Joining the base to a frame and panel cabinet?

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1 Jul 2020
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I'm building a frame and panel cabinet - and it's the first one I've done which has a base. Previously the frame and panel work I've done has either been doors only, or the case involved drawers so I've not had to put in a base.

How would you usually go about the joinery for the cabinet base when dealing with frame and panel casework in solid wood?


My thought was to groove the inside of the side and rear panel lower rails, rebate the base panel into those grooves, and leave the front as a stop for the cabinet doors? Then I would notch the legs to bring the front up so it meets the doors when they close flush, but I'm concerned that won't give enough strength against racking?

The other idea I had was to make a lower rail on the front, which should help add lateral strength - but it feels a bit weird making a rail the same thickness as the base, then joining the two together?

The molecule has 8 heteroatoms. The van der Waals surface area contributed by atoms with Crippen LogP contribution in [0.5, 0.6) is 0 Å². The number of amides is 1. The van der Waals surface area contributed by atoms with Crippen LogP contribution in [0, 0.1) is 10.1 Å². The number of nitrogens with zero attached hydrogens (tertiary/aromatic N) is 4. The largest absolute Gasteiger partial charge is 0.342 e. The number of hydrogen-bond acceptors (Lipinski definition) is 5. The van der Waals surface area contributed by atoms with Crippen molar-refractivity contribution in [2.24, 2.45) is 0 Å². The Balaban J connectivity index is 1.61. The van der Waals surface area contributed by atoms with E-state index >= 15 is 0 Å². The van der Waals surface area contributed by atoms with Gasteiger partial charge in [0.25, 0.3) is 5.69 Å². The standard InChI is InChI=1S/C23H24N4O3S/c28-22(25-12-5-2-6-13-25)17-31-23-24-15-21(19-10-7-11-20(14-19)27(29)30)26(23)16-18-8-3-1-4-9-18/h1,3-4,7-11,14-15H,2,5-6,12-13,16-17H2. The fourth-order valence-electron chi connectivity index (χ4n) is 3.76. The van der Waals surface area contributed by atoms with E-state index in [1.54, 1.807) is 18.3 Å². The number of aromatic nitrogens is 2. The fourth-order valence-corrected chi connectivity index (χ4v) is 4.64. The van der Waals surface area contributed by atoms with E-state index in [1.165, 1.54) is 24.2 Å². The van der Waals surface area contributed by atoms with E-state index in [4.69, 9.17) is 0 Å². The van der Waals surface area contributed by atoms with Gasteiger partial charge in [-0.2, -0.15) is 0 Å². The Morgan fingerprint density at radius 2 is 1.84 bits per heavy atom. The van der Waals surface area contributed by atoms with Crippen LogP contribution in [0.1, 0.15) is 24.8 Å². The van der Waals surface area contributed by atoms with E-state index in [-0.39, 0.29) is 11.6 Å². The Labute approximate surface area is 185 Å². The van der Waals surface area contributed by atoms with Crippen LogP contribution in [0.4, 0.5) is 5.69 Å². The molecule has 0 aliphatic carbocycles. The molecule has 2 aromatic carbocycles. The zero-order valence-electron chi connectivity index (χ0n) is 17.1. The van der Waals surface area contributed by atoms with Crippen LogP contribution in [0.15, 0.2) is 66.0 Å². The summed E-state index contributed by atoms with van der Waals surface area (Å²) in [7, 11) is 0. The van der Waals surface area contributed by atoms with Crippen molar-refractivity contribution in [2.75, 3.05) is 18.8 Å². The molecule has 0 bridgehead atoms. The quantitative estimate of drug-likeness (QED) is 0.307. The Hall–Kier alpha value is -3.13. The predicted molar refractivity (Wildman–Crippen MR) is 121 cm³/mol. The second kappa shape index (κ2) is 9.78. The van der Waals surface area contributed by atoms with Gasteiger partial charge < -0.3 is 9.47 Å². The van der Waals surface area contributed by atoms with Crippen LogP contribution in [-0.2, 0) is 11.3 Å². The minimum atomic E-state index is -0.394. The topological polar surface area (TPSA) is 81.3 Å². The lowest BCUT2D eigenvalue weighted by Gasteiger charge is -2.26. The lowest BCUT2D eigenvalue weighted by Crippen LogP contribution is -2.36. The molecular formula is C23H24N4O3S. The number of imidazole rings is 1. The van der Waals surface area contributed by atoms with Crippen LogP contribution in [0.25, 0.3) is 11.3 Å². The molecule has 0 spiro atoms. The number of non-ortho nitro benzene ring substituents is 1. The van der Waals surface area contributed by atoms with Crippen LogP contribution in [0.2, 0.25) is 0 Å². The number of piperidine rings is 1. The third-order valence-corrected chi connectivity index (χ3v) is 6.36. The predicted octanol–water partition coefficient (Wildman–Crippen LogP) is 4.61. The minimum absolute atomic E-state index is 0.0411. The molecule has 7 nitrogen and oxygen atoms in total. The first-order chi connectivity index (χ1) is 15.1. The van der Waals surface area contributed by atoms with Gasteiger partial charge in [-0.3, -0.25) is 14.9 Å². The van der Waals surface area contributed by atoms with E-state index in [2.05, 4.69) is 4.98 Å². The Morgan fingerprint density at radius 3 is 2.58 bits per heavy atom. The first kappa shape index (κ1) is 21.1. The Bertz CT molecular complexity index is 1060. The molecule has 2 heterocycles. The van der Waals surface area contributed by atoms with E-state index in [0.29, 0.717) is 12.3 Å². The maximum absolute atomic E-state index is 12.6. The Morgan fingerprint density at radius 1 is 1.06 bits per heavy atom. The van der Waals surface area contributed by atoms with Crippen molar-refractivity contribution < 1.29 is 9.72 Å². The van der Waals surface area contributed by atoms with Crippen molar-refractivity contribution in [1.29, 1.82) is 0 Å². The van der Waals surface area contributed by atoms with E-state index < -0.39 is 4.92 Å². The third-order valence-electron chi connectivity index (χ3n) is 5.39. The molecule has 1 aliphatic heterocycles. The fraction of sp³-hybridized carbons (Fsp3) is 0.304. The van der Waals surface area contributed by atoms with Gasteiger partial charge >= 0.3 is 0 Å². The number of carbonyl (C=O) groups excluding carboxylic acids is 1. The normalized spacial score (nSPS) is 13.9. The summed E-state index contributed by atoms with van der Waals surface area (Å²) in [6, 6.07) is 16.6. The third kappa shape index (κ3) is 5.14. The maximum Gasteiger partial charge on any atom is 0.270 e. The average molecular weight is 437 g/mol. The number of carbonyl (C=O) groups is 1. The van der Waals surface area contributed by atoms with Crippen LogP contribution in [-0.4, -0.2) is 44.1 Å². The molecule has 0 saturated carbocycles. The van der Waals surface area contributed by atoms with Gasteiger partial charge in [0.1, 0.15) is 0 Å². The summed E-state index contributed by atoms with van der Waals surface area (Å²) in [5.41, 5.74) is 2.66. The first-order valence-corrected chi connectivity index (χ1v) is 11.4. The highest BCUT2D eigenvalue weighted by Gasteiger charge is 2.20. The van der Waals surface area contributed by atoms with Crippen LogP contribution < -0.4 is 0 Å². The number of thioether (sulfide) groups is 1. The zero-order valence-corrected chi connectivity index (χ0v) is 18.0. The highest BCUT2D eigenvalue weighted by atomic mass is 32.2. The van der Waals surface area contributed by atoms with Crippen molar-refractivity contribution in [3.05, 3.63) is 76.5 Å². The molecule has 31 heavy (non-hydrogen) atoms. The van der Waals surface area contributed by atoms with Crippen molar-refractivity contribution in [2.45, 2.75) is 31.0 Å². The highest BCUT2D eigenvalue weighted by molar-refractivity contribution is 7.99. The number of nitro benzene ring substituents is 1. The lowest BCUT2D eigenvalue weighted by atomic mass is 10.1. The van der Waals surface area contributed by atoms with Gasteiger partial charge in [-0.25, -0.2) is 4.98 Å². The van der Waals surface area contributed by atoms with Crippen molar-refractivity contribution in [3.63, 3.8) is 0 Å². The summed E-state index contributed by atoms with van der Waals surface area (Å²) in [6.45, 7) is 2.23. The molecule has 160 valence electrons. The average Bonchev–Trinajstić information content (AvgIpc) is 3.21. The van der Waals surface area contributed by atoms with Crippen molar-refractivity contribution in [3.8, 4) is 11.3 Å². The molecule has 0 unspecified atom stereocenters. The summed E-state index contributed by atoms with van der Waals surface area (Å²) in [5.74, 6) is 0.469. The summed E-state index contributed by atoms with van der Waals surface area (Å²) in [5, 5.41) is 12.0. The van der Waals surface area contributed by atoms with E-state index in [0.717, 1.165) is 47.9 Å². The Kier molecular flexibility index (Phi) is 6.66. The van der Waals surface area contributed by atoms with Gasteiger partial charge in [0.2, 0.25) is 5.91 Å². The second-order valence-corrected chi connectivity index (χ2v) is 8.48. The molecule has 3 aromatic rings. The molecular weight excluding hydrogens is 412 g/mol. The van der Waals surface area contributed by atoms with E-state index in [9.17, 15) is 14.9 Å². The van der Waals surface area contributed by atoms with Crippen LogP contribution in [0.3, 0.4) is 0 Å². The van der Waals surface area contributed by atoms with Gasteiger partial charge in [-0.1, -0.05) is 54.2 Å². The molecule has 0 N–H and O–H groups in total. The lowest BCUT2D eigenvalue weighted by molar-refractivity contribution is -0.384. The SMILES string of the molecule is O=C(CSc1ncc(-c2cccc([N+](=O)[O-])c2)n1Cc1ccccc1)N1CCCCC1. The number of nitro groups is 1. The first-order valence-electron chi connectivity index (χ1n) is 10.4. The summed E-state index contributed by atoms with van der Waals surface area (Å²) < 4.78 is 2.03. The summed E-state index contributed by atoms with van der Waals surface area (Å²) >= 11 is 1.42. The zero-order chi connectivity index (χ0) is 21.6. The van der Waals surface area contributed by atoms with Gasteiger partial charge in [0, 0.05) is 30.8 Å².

I'm sure I'm overthinking it, but I'm hoping some more experienced people can help!

I'm very much a newbie, but have plans for making furniture using this technique. I have been watching John Builds It on YouTube who makes pieces this way and he simply attaches additional supports and fixes the bottom to them. Nice and simple, but maybe not what you are looking for

My go to bible for this is “illustrated cabinetmaking” by Bill Hylton absolute gold mine of build information in really clear drawings, and explanations of why with seasonal movement. £11 new with free delivery on line.
As Sean says, the base can be on supports, (the base could be tongued and grooved boards) so can rest on an 18mm square batten, which can be screwed to the lower edge of the side rails. Keep the strength of full material in the side rails, as grooving them would weaken the support they give.

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